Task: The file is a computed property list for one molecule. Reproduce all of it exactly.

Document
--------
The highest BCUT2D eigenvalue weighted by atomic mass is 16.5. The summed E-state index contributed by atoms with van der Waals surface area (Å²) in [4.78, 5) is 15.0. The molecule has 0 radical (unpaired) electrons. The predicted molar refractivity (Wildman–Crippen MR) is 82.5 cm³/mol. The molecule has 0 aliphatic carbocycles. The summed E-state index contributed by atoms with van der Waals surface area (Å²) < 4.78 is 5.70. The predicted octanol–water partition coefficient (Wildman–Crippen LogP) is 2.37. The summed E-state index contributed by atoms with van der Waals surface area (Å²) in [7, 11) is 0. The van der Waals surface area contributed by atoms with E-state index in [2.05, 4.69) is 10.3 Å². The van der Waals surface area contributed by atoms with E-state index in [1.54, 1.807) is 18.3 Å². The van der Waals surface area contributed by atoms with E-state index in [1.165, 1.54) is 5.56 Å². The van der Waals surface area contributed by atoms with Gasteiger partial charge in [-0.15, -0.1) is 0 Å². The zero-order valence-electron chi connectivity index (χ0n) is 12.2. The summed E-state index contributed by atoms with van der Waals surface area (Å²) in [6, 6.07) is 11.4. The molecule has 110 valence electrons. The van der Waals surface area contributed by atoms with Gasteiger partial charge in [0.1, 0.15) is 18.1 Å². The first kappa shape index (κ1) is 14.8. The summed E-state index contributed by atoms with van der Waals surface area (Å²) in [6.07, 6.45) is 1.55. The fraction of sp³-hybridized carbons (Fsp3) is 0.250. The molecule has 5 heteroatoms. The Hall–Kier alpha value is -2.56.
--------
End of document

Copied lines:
The highest BCUT2D eigenvalue weighted by atomic mass is 16.5. The summed E-state index contributed by atoms with van der Waals surface area (Å²) in [4.78, 5) is 15.0. The molecule has 0 radical (unpaired) electrons. The predicted molar refractivity (Wildman–Crippen MR) is 82.5 cm³/mol. The molecule has 0 aliphatic carbocycles. The summed E-state index contributed by atoms with van der Waals surface area (Å²) < 4.78 is 5.70. The predicted octanol–water partition coefficient (Wildman–Crippen LogP) is 2.37. The summed E-state index contributed by atoms with van der Waals surface area (Å²) in [7, 11) is 0. The van der Waals surface area contributed by atoms with E-state index in [2.05, 4.69) is 10.3 Å². The van der Waals surface area contributed by atoms with E-state index in [1.54, 1.807) is 18.3 Å². The van der Waals surface area contributed by atoms with E-state index in [1.165, 1.54) is 5.56 Å². The van der Waals surface area contributed by atoms with Gasteiger partial charge in [-0.15, -0.1) is 0 Å². The zero-order valence-electron chi connectivity index (χ0n) is 12.2. The summed E-state index contributed by atoms with van der Waals surface area (Å²) in [6, 6.07) is 11.4. The molecule has 110 valence electrons. The van der Waals surface area contributed by atoms with Gasteiger partial charge in [0.1, 0.15) is 18.1 Å². The first kappa shape index (κ1) is 14.8. The summed E-state index contributed by atoms with van der Waals surface area (Å²) in [6.07, 6.45) is 1.55. The fraction of sp³-hybridized carbons (Fsp3) is 0.250. The molecule has 5 heteroatoms. The Hall–Kier alpha value is -2.56.